Financial & Legal News

Could you be eligible for a power of attorney fee refund?

  • Posted on

Between 1 April 2013 and 31 March 2017, the Office of the Public Guardian (OPG) generated a surplus of £89m from Lasting Power of Attorney fee overpayments. This happened because the OPG’s operating costs were reduced, but LPA application fees weren’t altered to reflect that reduction. 1.8million people are estimated to have been affected by the overpayment and if you fall into that category, you can make a claim.

You can make a claim whether you are the donor (the person who made the power of attorney) or the attorney (appointed by the donor to make decisions on the donor’s behalf). The refund, however, will always be paid to the donor. How much you receive will depend on when you paid the fees, but all successful claimants will get 0.5% interest on top of their refunded fee.

If you paid the fee April to September 2013, you will receive £54.

If you paid the fee October 2013 to March 2014, you will receive £34.

If you paid the fee April 2014 to March 2015, you will receive £37.

If you paid the fee April 2015 to March 2016, you will receive £38.

If you paid the fee April 2016 to March 2017, you will receive £45.

If you don’t know the exact date you paid your LPA fees, you can still make a claim and as long as records show that your application was made within the correct timeframe, it should be successful.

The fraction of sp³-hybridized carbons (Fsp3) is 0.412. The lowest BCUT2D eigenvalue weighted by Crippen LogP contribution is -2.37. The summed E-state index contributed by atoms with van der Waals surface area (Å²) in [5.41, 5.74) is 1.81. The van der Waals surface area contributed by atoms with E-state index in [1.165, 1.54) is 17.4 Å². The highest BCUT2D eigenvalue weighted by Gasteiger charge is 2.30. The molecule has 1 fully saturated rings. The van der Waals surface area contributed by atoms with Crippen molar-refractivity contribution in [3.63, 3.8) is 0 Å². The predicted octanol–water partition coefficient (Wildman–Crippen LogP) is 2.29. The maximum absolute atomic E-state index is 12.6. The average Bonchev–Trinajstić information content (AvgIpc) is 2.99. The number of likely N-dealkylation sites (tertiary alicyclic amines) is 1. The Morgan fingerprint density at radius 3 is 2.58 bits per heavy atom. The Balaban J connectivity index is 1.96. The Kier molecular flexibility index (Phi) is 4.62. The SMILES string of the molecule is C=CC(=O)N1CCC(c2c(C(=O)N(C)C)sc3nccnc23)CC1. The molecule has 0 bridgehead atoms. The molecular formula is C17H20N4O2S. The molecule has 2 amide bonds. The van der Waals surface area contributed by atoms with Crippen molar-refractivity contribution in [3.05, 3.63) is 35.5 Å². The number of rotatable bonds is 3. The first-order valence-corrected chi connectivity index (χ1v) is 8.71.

Making a refund claim is simple and can be done online with the official form which should take no longer than ten minutes. All you’ll need is the UK bank account number and sort code of the donor.

If the donor doesn’t have a UK bank account, or has died, you will need to claim by phone. You will also need to claim by phone if you’re a court appointed deputy, or you have a trust organisation as the attorney. The refunds helpline can be contacted on 0300 456 0300.

Please feel free to get in touch with us directly if you have any questions around this topic.

Please note that the information and opinions contained in this article are not intended to be comprehensive, nor to provide legal advice. No responsibility for its accuracy or correctness is assumed by Pearson Solicitors and Financial Advisers Ltd or any of its members or employees. Professional legal advice should be obtained before taking, or refraining from taking, any action as a result of this article.

This blog was posted some time ago and its contents may now be out of date. For the latest legal position relating to these issues, get in touch with the author - or make an enquiry now.

    How can we help?

    Please fill in the form and we’ll get back to you as soon as we can.